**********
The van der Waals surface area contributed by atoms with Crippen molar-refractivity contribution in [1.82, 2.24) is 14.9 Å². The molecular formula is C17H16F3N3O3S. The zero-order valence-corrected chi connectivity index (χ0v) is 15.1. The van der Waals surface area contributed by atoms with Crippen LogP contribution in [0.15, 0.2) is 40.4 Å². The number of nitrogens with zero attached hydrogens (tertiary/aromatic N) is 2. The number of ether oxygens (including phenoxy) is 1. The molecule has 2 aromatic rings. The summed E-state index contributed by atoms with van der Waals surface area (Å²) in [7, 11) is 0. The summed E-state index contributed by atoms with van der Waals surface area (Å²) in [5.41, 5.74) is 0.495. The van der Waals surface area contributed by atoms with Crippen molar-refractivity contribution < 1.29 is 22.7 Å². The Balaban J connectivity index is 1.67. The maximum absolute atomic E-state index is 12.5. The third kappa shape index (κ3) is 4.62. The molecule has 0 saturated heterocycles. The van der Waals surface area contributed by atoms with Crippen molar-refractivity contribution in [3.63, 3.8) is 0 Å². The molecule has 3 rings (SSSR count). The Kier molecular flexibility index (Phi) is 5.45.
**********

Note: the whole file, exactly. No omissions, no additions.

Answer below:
The van der Waals surface area contributed by atoms with Crippen molar-refractivity contribution in [1.82, 2.24) is 14.9 Å². The molecular formula is C17H16F3N3O3S. The zero-order valence-corrected chi connectivity index (χ0v) is 15.1. The van der Waals surface area contributed by atoms with Crippen LogP contribution in [0.15, 0.2) is 40.4 Å². The number of nitrogens with zero attached hydrogens (tertiary/aromatic N) is 2. The number of ether oxygens (including phenoxy) is 1. The molecule has 2 aromatic rings. The summed E-state index contributed by atoms with van der Waals surface area (Å²) in [7, 11) is 0. The summed E-state index contributed by atoms with van der Waals surface area (Å²) in [5.41, 5.74) is 0.495. The van der Waals surface area contributed by atoms with Crippen molar-refractivity contribution < 1.29 is 22.7 Å². The Balaban J connectivity index is 1.67. The maximum absolute atomic E-state index is 12.5. The third kappa shape index (κ3) is 4.62. The molecule has 0 saturated heterocycles. The van der Waals surface area contributed by atoms with Crippen molar-refractivity contribution in [3.63, 3.8) is 0 Å². The molecule has 3 rings (SSSR count). The Kier molecular flexibility index (Phi) is 5.45.